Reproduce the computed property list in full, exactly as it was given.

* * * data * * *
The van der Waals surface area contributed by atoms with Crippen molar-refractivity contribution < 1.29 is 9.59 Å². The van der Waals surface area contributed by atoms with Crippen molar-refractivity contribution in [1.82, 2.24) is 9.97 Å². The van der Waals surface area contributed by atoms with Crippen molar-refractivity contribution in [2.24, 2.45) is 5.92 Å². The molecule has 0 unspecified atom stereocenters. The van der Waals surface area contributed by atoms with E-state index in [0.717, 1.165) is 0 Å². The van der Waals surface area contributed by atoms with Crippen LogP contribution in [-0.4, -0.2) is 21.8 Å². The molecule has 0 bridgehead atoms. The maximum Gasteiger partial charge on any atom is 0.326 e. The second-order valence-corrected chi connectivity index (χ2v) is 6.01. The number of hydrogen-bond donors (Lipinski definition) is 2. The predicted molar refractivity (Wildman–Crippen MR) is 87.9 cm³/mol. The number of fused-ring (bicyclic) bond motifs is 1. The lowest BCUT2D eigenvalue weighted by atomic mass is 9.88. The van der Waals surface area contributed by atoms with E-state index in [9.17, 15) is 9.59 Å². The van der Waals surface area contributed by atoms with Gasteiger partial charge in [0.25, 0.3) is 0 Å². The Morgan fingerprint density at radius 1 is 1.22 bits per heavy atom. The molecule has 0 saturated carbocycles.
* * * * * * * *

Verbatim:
The van der Waals surface area contributed by atoms with Crippen molar-refractivity contribution < 1.29 is 9.59 Å². The van der Waals surface area contributed by atoms with Crippen molar-refractivity contribution in [1.82, 2.24) is 9.97 Å². The van der Waals surface area contributed by atoms with Crippen molar-refractivity contribution in [2.24, 2.45) is 5.92 Å². The molecule has 0 unspecified atom stereocenters. The van der Waals surface area contributed by atoms with E-state index in [0.717, 1.165) is 0 Å². The van der Waals surface area contributed by atoms with Crippen LogP contribution in [-0.4, -0.2) is 21.8 Å². The molecule has 0 bridgehead atoms. The maximum Gasteiger partial charge on any atom is 0.326 e. The second-order valence-corrected chi connectivity index (χ2v) is 6.01. The number of hydrogen-bond donors (Lipinski definition) is 2. The predicted molar refractivity (Wildman–Crippen MR) is 87.9 cm³/mol. The number of fused-ring (bicyclic) bond motifs is 1. The lowest BCUT2D eigenvalue weighted by atomic mass is 9.88. The van der Waals surface area contributed by atoms with E-state index in [9.17, 15) is 9.59 Å². The van der Waals surface area contributed by atoms with Gasteiger partial charge in [0.25, 0.3) is 0 Å². The Morgan fingerprint density at radius 1 is 1.22 bits per heavy atom. The molecule has 0 saturated carbocycles.